It’s hard to believe that in 2011, new moms still buy into the fantasies of motherhood. It’s not their fault. Often it’s women passing these on to other women, which is even more perplexing, and this unfortunately keeps the cycle going (often labeled “the conspiracy” by my clients).
Here are the top five myths that we’d be much healthier shedding:
1. When the baby first comes, it should be the happiest time in my life. The truth is, when the baby first comes into your life, it’s boot camp! This can feel like the toughest time with all the adjustments – physical and emotional – as your life turns upside down. Hopefully there’s lots of joy mixed in as well, but to expect yourself to be elated all the time is not realistic. New moms often feel guilty when they’re not happy and then they begin to doubt themselves and whether they made the right decision to have a baby. Be reassured that this is to be expected. Most of the happy times usually come later, after the initial healing and settling in occurs.
2. My needs shouldn’t matter anymore. It’s all about the baby now. Think again! If Mommy’s not okay, the family’s not okay. It’s your number one duty to take care of yourself so you’ll have what it takes to be there for your family. In order to be the mom you want to be, you must put yourself on the list daily. Sacrificing yourself will eventually backfire when you burn out, become resentful of your husband and start snapping at your child(ren). Concentrate on your night sleep, nutrition, and some time completely off duty during the week so you can recharge your batteries. Your family will thank you – it’s a favor to them when you take care of yourself and a detriment to them when you don’t.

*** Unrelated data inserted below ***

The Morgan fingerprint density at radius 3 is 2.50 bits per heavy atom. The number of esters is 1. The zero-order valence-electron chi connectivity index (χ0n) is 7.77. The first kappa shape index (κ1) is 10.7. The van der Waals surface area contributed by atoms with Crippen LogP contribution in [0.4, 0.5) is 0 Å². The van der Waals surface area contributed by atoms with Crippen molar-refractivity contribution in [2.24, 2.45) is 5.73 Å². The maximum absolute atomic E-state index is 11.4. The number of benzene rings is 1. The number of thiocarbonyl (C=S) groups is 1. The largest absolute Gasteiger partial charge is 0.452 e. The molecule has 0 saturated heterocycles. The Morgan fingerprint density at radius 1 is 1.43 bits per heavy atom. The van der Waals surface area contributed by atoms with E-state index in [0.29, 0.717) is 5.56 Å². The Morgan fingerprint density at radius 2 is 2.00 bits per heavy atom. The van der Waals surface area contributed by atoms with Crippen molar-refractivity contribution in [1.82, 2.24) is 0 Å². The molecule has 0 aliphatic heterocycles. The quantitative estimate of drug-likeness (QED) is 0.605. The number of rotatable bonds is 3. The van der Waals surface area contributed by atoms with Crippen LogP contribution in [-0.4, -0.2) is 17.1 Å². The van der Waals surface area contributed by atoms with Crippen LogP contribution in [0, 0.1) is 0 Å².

3. Mothering is instinctual. If this were true, there wouldn’t be so many parenting books! Each mom is searching for answers. On top of that, each child within the same family might need a different style. Parenting is learned and feels to the best of mothers as one gigantic guessing game. So, if you cannot tell what your newborn’s cries mean, that doesn't mean you’re incompetent. You’ll learn in good time.
4. I shouldn’t need help. Emotional, physical and social support is always important no matter what’s going on in our lives. And when a baby first enters the home, it’s essential. Our society is one that loves self-reliance and teaches that asking for assistance is a weakness and implies inadequacy. Drop this way of thinking as fast as you can. Ask for help, receive it when it’s offered, and know it’s a sign of health on your part when you do.